The Smith Tower’s New Tour: Time Travel Without Leaving Seattle
The Emerald City's original skyscraper gets an update with a kid-friendly walk through history
Time travel just got a lot more affordable. Pioneer Square’s Smith Tower, aka “Seattle’s original skyscraper,” offers a new take on a classic tour, taking visitors back to when our beloved city was a writhing mass of rum-running cops, basement speakeasies and ne're-do-well industrialists (think Boardwalk Empire set on Elliott Bay).
The new tour — called “The Legends of Smith Tower” and opening to the public today (August 25) — is self-guided. That’s perfect if you’ve got kids in tow. No need to listen to a guide drone on about historic Seattle; instead, you can explore the tower at your leisure.
In a surprising reversal of the amusement-park-ride-ends-in-a-gift-store trope, you start this tour in a gift store. Located on the ground floor, Smith Tower Provisions has all the customary tourist trappings (postcards, magnets, totes) as well more local-friendly fare (growlers, Fran’s Chocolates, Full Tilt Ice Cream soda fountain). As easy as it is to get lost in Provisions, push through. Behind the curtain, located at the store’s rear, is where the fun really starts.
A series of rooms decked out with classic 1920s props set the mood. Archival footage plays and vintage newspaper clippings line the walls. It’ll feel interactive; it’s really not (though it is fairly kid-proof; most of the props are fastened to their respective spots). Mainly, you’ll read, but the informative text is on the shorter, punchier side, making it fun and easy to read aloud. Also, keep an ear out; the walls supposedly “whisper” with stories from the past though I couldn’t hear much with my noisy crew.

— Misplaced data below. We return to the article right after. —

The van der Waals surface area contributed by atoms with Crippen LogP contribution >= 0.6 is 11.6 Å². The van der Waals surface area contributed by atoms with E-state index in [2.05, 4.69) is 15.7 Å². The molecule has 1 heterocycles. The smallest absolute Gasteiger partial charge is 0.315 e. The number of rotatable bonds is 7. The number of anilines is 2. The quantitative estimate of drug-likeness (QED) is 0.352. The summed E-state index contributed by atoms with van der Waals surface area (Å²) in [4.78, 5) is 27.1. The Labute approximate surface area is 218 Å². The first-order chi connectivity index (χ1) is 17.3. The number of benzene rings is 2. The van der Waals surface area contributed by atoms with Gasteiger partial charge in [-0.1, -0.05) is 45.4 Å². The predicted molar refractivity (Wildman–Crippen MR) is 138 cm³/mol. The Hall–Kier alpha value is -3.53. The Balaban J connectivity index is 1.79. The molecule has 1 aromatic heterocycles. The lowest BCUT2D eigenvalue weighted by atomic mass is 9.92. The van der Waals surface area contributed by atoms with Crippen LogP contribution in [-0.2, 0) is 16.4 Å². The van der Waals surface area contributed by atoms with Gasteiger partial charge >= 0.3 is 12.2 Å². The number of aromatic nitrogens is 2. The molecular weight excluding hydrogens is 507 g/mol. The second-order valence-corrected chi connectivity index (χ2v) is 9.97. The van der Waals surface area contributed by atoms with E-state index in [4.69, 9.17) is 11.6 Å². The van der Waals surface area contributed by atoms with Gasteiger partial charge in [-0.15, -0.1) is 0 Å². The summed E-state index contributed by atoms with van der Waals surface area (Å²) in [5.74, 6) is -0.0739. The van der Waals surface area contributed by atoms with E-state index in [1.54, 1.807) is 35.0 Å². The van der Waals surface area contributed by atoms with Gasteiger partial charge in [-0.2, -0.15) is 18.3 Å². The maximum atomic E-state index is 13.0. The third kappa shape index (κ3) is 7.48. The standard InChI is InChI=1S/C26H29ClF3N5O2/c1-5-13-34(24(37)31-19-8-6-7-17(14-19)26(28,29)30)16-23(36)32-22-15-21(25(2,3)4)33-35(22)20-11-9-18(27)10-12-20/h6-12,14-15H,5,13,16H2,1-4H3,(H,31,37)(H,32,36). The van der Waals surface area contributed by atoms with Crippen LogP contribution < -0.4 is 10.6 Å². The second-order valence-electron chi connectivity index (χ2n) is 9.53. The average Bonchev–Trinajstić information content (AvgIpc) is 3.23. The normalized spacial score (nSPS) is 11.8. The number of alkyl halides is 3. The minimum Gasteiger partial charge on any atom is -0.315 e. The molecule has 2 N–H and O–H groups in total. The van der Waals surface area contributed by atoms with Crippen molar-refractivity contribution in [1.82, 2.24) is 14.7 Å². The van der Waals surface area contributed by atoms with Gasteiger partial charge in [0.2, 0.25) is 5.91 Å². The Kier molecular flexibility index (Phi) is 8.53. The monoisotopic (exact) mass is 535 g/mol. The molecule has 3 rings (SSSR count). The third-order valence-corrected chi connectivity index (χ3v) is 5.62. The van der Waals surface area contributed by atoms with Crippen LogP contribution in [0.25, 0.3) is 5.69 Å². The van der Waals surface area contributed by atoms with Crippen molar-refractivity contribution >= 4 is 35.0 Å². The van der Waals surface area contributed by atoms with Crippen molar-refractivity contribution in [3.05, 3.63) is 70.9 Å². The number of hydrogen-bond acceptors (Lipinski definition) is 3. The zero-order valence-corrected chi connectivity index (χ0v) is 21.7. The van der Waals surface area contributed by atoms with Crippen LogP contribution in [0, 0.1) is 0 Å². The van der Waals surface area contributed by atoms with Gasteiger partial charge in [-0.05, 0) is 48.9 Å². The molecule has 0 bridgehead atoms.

Moving on, you’ll take a flight of stairs to a bank of elevators. But before catching a lift to the top — more on that soon — duck into the Switchboard Room. Featuring one of the most hands-on part of the tour, this room offers switchboards where you listen in on the pre-recorded conversations between Tenants of the Tower Past. Each flip of a button calls up another staged telephone exchange; you can move the wires around the switchboard — a nice distraction for tiny fingers.
Located at the back of the Switchboard Room, you’ll see what looks like a broom closet. Take a peek at the little porthole located about halfway down the wall to spy on an impressively detailed diorama of the Submarine Room. This, you’ll read, was a famous 1960s LGBTQ club in an era where LGBTQ clubs didn’t officially exist. It’s a good talking point for kids who might not understand the dire need for such secrecy.
Now, back to those elevators. These aren’t your run-of-the-mill models; these babies date back to the building’s 1914 opening. Each Otis fits a mere seven people and has nearly all original features (except for the wiring, which, our lift operator kindly informed us, was updated “just a few years ago”). This is the type of cage-closed, brass-lined, lever-operated elevator you’ll see in the Eiffel Tower, Empire State Building or that one scene in Titantic when Jack and Rose go to first-class dinner.
The 35th floor